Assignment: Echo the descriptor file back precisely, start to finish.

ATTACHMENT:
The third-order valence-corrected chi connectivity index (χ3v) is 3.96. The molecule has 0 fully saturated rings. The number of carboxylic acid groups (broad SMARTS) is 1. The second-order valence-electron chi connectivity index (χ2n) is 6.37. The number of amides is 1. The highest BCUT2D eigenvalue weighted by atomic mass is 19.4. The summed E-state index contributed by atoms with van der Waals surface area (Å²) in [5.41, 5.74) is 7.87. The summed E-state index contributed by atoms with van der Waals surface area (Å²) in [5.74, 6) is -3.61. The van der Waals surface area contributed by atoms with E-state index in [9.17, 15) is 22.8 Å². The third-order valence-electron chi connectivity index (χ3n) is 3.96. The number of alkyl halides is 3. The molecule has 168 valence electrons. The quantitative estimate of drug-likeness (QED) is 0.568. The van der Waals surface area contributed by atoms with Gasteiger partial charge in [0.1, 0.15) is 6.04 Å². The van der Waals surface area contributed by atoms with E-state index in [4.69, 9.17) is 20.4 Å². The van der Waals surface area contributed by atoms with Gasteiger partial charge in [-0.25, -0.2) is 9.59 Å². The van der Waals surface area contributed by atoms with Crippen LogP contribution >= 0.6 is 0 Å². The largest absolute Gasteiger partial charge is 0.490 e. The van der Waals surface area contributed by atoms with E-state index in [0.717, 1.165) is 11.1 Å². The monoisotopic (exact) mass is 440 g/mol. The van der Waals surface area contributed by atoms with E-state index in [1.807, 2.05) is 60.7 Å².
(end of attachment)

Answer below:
The third-order valence-corrected chi connectivity index (χ3v) is 3.96. The molecule has 0 fully saturated rings. The number of carboxylic acid groups (broad SMARTS) is 1. The second-order valence-electron chi connectivity index (χ2n) is 6.37. The number of amides is 1. The highest BCUT2D eigenvalue weighted by atomic mass is 19.4. The summed E-state index contributed by atoms with van der Waals surface area (Å²) in [5.41, 5.74) is 7.87. The summed E-state index contributed by atoms with van der Waals surface area (Å²) in [5.74, 6) is -3.61. The van der Waals surface area contributed by atoms with E-state index in [9.17, 15) is 22.8 Å². The third-order valence-electron chi connectivity index (χ3n) is 3.96. The number of alkyl halides is 3. The molecule has 168 valence electrons. The quantitative estimate of drug-likeness (QED) is 0.568. The van der Waals surface area contributed by atoms with Gasteiger partial charge in [0.1, 0.15) is 6.04 Å². The van der Waals surface area contributed by atoms with E-state index in [4.69, 9.17) is 20.4 Å². The van der Waals surface area contributed by atoms with Gasteiger partial charge in [-0.25, -0.2) is 9.59 Å². The van der Waals surface area contributed by atoms with Crippen LogP contribution >= 0.6 is 0 Å². The largest absolute Gasteiger partial charge is 0.490 e. The van der Waals surface area contributed by atoms with E-state index in [0.717, 1.165) is 11.1 Å². The monoisotopic (exact) mass is 440 g/mol. The van der Waals surface area contributed by atoms with E-state index in [1.807, 2.05) is 60.7 Å².